The mechanism of action of topical intranasal steroids is obscure. To investigate this, we have studied the effects of a topical intranasal corticosteroid, fluticasone propionate on nasal airflow resistance (Rnaw), secretions, cytological smears and symptoms. Fluticasone propionate aqueous nasal spray was given to 11 patients with perennial allergic rhinitis in a double-blind, placebo-controlled study. On each day, patients were challenged with ascending doses of histamine. Rnaw, secretion volume, total protein, mucin, lysozyme and albumin were measured. Nasal smears were taken and sneezes counted. Diary card data were collected for both treatment periods. There was a significant, dose-related increase in Rnaw and sneezing on histamine challenge. A single dose of fluticasone had no effect on any parameter. After 4 weeks of treatment, resistance measurements were reduced (post-challenge g.m.2.8 cmH2O/l/s.Q1-Q3 1.6-4.8; placebo 4.2, 2.9-5.3: P < 0.0001) as were baseline secretion volumes (mean 2.4 ml/5 min, c.i.1.9-3.0; placebo 3.3, 2.8-3.8: P < 0.05). Eosinophil counts were suppressed (fluticasone 5.8%, c.i. 4.0-15.7; placebo 23.3%, 12.4-34.1: P < 0.05) and the composite symptom score reduced (P < 0.05). Fluticasone has long-term effects on the nasal response to histamine in perennial allergic rhinitis and part of this effect is likely to be vascular.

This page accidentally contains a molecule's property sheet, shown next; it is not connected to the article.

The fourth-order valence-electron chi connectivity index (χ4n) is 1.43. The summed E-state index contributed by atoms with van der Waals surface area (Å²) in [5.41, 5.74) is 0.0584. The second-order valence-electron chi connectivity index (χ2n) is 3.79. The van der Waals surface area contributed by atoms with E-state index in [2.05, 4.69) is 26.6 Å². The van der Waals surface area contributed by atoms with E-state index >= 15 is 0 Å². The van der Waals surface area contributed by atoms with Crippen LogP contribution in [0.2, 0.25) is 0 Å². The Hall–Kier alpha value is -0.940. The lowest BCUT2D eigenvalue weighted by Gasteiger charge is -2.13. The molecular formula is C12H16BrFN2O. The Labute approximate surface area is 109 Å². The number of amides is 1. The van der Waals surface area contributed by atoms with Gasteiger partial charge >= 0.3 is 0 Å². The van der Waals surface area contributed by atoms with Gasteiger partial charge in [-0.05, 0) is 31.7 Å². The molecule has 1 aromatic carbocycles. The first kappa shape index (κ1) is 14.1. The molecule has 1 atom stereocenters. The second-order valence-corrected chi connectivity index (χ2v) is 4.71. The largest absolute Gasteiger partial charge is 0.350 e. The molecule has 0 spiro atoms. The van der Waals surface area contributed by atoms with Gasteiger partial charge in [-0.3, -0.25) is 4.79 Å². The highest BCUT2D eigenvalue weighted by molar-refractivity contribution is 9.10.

|Original language||English (US)|
|Number of pages||7|
|Journal||Clinical Otolaryngology and Allied Sciences|
|State||Published - 1995|
- Nasal Vessels
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